|Debut: 2007 | BirthDate: 5/2/1985 | Team: Marlins | Position: C|
Profile: Just when fans in Boston (and snarky Rotographs writers) were figuring how to spell his name, Jarrod Saltalamacchia bolted the world champion Red Sox for the perennial powerhouse known as the Miami Marlins. While he gets the key benefits of $21 million and the chance to watch the world’s greatest home run sculpture in action, he’s probably on the road to regression (not one of AC/DC’s more well-known hits) in 2014. Aside from the less favorable park factors, he is unlikely to reproduce a .372 BABIP, so expect his batting average to look more like his career .246 mark. He has positive three year running trends in BB% (up) and K% (down), so he should remain a fantasy-average catcher, just be aware that you’ll have to endure some frustrating up-and-down stretches, thanks to both the strikeout-friendly Salty and the rest of the lineup that surrounds him. (Colin Zarzycki )
Quick Opinion: Jarrod Saltalamacchia posted career best offensive marks in 2013, although a lot of his rates were buoyed by an impressive (but unsustainable) .372 BABIP. Now in Miami, he figures to get dinged a bit for league, park, and surrounding lineup, so he’s not an ideal value play in drafts.
Hector Sanchez 
|Debut: 2011 | BirthDate: 11/17/1989 | Team: Giants | Position: C|
Profile: The double-edged sword that faces the Giants — giving Buster Posey less time behind the plate means giving Hector Sanchez more time behind it. He’s a one-category contributor and relies on batting average on balls in play fluctuation to produce in that category. Your fantasy team is better off leaving an injured player in the roster spot than swapping said player out for Sanchez. (Jason Collette)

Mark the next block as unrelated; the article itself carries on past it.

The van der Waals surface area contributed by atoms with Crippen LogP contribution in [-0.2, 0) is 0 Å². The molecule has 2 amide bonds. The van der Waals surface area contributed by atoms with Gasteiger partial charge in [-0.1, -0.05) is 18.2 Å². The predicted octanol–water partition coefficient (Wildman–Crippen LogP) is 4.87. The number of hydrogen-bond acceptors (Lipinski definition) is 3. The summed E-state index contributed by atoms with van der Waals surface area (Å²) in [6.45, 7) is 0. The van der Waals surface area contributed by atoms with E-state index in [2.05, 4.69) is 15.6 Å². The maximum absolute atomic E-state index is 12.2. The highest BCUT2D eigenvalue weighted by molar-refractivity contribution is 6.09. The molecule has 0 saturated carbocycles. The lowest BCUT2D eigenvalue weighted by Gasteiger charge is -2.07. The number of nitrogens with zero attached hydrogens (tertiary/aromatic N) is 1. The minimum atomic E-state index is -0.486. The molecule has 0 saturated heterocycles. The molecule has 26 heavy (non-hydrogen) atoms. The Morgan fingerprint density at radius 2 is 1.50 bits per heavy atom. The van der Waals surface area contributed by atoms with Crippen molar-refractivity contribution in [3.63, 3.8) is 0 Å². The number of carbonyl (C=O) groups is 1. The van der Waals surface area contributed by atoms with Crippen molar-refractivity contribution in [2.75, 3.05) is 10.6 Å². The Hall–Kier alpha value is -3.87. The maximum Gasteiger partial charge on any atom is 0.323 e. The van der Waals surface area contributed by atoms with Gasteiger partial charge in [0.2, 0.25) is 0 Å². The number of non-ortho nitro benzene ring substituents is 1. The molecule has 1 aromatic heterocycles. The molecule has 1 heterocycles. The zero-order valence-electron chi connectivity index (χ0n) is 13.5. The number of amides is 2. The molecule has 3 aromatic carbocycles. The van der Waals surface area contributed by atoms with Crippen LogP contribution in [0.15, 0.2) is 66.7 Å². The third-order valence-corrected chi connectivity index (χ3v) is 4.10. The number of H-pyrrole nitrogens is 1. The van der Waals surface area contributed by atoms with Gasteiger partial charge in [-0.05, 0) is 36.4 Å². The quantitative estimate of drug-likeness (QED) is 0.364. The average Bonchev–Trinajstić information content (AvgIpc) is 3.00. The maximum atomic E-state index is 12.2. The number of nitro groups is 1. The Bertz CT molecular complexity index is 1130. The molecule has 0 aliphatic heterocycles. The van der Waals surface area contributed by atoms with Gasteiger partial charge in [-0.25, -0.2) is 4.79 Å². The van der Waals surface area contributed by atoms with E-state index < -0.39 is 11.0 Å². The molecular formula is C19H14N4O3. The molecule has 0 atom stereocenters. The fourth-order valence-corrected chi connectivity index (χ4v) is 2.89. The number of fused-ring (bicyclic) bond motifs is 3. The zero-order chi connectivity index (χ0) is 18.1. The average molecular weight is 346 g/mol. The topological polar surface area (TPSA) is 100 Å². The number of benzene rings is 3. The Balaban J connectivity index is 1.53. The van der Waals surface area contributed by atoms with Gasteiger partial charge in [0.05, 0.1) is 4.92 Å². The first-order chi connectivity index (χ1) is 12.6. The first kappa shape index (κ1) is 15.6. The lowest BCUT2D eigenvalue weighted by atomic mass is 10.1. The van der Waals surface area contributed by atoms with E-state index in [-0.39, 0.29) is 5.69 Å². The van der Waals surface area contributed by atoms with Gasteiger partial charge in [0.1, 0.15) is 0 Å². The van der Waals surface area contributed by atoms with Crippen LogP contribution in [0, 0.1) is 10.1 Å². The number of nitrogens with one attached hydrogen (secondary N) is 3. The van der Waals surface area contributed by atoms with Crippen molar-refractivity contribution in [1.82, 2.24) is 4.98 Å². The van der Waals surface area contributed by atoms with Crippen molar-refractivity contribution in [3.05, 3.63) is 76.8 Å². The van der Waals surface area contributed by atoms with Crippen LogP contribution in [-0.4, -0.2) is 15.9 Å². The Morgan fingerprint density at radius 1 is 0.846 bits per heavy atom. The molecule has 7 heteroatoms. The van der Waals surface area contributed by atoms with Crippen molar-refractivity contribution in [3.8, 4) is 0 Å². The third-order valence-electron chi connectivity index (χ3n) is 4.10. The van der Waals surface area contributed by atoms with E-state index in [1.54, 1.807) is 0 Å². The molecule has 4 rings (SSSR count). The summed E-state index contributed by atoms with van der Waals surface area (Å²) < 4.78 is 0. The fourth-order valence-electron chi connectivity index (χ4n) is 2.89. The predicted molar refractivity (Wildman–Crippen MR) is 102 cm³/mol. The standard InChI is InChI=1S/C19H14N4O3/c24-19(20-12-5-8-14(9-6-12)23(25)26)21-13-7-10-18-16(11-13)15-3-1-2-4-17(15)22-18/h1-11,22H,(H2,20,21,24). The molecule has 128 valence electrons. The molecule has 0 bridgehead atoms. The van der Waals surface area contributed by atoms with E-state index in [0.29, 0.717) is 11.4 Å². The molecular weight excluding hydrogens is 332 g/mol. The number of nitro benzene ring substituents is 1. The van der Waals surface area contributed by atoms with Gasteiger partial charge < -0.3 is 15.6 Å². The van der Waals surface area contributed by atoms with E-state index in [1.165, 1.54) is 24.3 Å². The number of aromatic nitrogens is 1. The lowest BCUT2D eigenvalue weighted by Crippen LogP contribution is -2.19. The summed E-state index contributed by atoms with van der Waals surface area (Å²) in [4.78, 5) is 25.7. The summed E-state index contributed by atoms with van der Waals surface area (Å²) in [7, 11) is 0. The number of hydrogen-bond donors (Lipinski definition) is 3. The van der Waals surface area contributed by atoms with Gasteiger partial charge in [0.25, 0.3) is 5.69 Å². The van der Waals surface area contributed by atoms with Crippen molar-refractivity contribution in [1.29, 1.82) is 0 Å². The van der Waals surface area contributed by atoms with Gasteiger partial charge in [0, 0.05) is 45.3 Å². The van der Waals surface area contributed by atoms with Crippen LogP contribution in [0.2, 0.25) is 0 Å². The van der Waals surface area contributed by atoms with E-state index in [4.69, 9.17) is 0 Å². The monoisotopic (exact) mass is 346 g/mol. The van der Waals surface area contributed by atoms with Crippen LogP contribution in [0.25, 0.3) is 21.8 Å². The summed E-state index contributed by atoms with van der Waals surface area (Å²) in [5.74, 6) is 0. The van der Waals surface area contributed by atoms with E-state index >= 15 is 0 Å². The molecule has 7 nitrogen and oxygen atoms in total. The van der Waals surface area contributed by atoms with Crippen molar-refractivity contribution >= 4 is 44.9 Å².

Quick Opinion: Your fantasy team is better off leaving an injured player in the roster spot than swapping said player out for Sanchez.
Angel Sanchez 
|Debut: 2006 | BirthDate: 9/20/1983 | Position: 2B|
Profile: Sanchez has no power, and can’t hit. He wouldn’t have any fantasy value even if he somehow lands a full-time role. (Chris Cwik )
Gaby Sanchez 
|Debut: 2008 | BirthDate: 9/2/1983 | Team: Pirates | Position: 1B|
Profile: Sanchez has done a solid job reigniting his career in Pittsburgh as the most luxurious use for a roster spot: The first baseman platoon partner. Collecting only pinch hit showings and a good 300 plate appearances in anti-lefty duty, Sanchez blasted seven homers with a .254/.361/.402 slash, good enough to help any on-base percentage or linear weight team looking for a right-handed platoon partner. Unfortunately, the right-handed first baseman is not only a luxury in the majors, it’s a luxury — and a tediousness — in fantasy. For owners willing to commit heavily to a first base platoon, Sanchez should be a good fit — and super cheap, too. But for most teams, Sanchez will only take up space. (@BradleyWoodrum )
Quick Opinion: Have a first baseman who desperately needs a platoon partner? Gaby Sanchez could be your man. He’s cheap and effective against lefties, but the usefulness end there.
Tony Sanchez 
|Debut: 2013 | BirthDate: 5/20/1988 | Team: Pirates | Position: C|